Saturday, March 30, 2013

Series: There's always two of us

Because we rarely see the ground we cover

Monday, March 4, 2013

My favorite poets so far

So, let me begin to tell you of my favorite poets so far. These are not all the poets I love but the relatively less popular ones whom you must read for pure delight and amusement. Most of the poets I mention here don't use heavy vocabulary and I feel their joy lies in that. Consider it as a post on my favorite quotes or poems, the kind that catch your eye and you want to quote them often. Also, I am not telling you why you should read them. I will only tell you how I found them.

Rilke, Lorca, Pessoa, Brautigan, Dunn

Rainer Maria Rilke (1875-1926)
So, I was absolutely, hopelessly in love and wanted to write beautiful words to someone when I was in school. I used to be a big fan of Ruskin Bond and one of my favorite Bond poems is It isn't time that's passing by (Read it here: ruskin bond | Tumblr). I vaguely remembered the last few lines:

"This was your song:
It isn’t time that’s passing by,
It is you and I."

I guess something that draws me into poems is the idea of a broken situation. I also believe that the best love stories usually have no ending and that once you get to know someone, you can never get to un-know them really. Similar with love, once in love you can change the manifestations of concern but the relationship never ends. That's Rilke for me.
Here are my favorite lines that I hope will initiate you into reading him:

"For beauty is nothing but the beginning of terror
Which we are barely able to endure, and it amazes us so,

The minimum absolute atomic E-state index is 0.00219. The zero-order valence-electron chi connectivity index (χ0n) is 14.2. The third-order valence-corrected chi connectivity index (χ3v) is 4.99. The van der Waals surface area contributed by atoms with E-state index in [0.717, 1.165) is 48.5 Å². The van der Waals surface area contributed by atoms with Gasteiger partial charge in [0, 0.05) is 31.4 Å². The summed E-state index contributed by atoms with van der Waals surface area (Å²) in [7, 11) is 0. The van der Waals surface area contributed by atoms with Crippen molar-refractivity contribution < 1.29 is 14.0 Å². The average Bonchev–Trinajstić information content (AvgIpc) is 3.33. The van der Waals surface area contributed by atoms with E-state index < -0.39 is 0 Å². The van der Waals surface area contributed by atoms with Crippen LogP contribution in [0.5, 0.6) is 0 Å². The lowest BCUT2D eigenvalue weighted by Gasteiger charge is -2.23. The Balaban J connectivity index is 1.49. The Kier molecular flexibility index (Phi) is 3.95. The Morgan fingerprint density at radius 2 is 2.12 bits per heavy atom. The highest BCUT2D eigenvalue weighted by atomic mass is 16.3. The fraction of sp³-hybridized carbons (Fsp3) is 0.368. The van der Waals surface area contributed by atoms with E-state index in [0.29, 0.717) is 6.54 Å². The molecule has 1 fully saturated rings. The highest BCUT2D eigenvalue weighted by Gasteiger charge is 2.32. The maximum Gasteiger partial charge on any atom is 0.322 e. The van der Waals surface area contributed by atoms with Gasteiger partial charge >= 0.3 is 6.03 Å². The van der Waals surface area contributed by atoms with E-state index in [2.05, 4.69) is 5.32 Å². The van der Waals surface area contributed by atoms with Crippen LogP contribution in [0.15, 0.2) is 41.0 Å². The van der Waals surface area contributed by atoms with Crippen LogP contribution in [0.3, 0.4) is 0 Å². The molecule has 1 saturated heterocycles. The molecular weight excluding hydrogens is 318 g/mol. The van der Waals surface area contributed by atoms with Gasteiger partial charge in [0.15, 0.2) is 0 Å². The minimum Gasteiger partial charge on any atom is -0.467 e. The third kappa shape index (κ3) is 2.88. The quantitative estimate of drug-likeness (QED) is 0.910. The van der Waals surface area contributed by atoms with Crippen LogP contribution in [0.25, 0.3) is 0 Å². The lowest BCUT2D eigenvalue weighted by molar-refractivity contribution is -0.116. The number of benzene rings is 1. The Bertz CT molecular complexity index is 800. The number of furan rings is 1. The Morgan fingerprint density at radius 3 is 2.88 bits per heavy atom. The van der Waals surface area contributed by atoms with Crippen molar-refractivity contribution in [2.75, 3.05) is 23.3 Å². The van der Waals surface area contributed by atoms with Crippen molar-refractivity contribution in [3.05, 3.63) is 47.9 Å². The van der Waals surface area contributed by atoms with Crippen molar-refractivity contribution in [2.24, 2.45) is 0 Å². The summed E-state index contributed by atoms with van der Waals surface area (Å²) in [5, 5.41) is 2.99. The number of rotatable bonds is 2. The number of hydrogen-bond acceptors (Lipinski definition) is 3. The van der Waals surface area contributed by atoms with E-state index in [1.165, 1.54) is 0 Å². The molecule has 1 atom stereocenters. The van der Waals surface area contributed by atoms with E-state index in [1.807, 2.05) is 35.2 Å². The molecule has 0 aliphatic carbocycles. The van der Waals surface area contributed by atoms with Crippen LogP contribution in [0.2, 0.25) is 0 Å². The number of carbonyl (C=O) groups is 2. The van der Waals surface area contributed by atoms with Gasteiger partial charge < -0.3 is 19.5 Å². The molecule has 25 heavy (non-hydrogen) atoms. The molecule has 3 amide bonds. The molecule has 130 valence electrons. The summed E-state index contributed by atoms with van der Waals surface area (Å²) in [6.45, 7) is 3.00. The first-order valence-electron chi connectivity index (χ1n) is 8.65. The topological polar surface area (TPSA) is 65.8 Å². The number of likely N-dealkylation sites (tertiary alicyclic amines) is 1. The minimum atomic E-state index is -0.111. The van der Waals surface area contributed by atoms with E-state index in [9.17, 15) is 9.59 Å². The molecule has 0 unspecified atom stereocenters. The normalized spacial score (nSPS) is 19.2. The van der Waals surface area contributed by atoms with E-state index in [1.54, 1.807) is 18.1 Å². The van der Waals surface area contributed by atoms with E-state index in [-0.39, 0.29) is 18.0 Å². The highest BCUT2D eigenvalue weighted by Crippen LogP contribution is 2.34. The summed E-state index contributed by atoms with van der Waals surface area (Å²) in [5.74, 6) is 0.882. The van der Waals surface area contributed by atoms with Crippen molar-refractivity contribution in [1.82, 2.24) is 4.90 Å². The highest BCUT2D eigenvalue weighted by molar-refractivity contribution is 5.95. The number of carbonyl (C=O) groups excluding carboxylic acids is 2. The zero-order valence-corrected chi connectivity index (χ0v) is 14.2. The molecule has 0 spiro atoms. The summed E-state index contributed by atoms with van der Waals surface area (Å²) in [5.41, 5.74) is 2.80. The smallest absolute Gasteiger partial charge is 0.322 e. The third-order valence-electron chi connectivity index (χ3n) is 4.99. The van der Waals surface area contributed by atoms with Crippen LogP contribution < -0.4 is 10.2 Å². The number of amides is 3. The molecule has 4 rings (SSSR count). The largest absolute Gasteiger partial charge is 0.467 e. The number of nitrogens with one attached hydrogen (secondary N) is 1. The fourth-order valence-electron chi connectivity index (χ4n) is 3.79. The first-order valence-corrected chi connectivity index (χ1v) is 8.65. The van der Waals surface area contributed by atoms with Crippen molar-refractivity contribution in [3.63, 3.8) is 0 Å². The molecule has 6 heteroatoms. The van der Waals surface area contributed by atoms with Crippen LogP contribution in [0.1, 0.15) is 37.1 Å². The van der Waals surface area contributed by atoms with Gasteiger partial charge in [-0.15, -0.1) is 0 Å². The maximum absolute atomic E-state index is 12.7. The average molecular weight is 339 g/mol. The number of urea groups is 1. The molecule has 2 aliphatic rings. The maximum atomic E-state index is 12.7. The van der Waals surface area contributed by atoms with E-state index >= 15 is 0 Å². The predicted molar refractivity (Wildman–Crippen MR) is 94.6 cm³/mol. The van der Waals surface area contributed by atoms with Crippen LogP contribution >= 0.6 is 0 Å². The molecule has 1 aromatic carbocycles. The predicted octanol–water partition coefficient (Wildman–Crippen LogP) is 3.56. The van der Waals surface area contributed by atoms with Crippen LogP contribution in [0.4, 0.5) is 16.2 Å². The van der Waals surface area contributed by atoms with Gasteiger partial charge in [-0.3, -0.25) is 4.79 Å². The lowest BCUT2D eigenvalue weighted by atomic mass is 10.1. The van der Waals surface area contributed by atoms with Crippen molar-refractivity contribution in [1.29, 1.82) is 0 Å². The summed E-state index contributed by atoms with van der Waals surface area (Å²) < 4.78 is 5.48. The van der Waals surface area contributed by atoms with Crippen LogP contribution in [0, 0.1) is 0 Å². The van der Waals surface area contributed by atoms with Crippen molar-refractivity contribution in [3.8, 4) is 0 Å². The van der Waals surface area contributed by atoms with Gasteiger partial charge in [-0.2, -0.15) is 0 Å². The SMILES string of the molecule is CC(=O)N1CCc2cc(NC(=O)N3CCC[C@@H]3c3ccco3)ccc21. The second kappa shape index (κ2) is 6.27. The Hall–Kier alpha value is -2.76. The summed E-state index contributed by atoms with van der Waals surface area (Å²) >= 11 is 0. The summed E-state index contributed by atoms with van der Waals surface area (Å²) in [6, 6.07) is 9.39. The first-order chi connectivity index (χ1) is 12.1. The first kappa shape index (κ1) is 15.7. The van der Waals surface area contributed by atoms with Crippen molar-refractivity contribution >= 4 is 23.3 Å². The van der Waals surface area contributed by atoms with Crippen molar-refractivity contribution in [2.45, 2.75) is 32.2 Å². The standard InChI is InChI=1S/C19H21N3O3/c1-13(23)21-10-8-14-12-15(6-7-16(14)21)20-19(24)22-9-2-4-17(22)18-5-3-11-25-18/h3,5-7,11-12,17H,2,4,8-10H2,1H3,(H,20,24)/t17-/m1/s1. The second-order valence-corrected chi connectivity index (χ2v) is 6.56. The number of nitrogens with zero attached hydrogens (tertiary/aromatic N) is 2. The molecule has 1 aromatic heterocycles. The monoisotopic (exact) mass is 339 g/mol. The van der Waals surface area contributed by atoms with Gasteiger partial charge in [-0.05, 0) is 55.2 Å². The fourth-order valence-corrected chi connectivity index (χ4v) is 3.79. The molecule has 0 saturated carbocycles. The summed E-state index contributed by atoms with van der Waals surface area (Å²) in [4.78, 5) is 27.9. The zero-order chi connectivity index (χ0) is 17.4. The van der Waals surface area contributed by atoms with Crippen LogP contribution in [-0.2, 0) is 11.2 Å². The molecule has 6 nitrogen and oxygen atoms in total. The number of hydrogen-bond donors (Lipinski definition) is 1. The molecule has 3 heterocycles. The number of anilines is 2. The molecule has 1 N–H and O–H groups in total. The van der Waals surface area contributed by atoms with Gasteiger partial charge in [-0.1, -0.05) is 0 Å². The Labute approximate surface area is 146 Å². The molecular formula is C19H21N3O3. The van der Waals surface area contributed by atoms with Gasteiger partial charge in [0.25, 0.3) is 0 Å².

Because it serenely disdains to destroy us.
Every angel is terrible"

Rilke reads: Duino Elegies, Letters to a young poet

Federico García Lorca (1898-1936)
You find your poets in the most unlikely destinations, like recently I've been finding my music in television serial scores. Someone told me they learned Spanish only to read Lorca. Curiously, I looked him up and found the most beautiful Oxford Press book on Gigapedia with Lorca poems and parallel Spanish text (See here: Selected Poems: Federico García Lorca). Someone actually printed the book and gifted it to me. Someone else has my copy and Gigapedia is dead. Here is a mashup I wrote with a Lorca poem: Absent Soul|Yellow mouldy tattered paper. Also, you should know he loved the moon and lilies. The most dreadful Lorca metaphor:

"Death laid its eggs in the wound"

Fernando Pessoa (1888-1935)
This Portugese poet is a crazy find. Pessoa wrote his works under at least 81 different names. I heard someone talking about him at the dinner table and was so intrigued I had to look him up. If you are hopeless in a way that you have come a full circle and are jaded, Pesso will sing your song. That's what he did to me at least. At times when I am restless, I feel like him. Read:

"Everything around me is evaporating. My whole life, my memories, my  imagination and its contents, my personality - it's all evaporating. I  continuously feel that I was someone else, that I felt something else,  that I thought something else. What I'm attending here is a show with  another set. And the show I'm attending is myself."

There is this wonderful blog that has many of his poems. You might want to start here: Poems of Fernando Pessoa

Richard Brautigan (1935-1984)
I discovered Brautigan on my way to Haiku. He is a minimalist poet from America. I have multiple Brautigan favorites but here's something so darn cute.

Boo Forever: 
"Spinning like a ghost
on the bottom of a top,
I'm haunted by all
the space that I
will live without
you. "

If you liked this, read It's Raining in Love, I feel horrible, she doesn't and Love Poem

Stephen Dunn (1939)
To be honest, Stephen Dunn isn't my discovery. I read a few lines posted by a friend and was so moved that I knew I had to look him up. I found him very recently and kept forgetting his name until I wrote it down. Here are the first lines that drew me to him:

"Tell your lovers the world
robs us is so many ways
that a caress is your wayof taking something back"

I think what Dunn does most beautifully is chop them sentences really hard, just where they are meant to. It's like a crisp dish, just warm enough, living up to every dream you might have had of how it tastes.
If you want to read more, try If a Clown and Testimony

That's all from me. Happy poetry reading :-)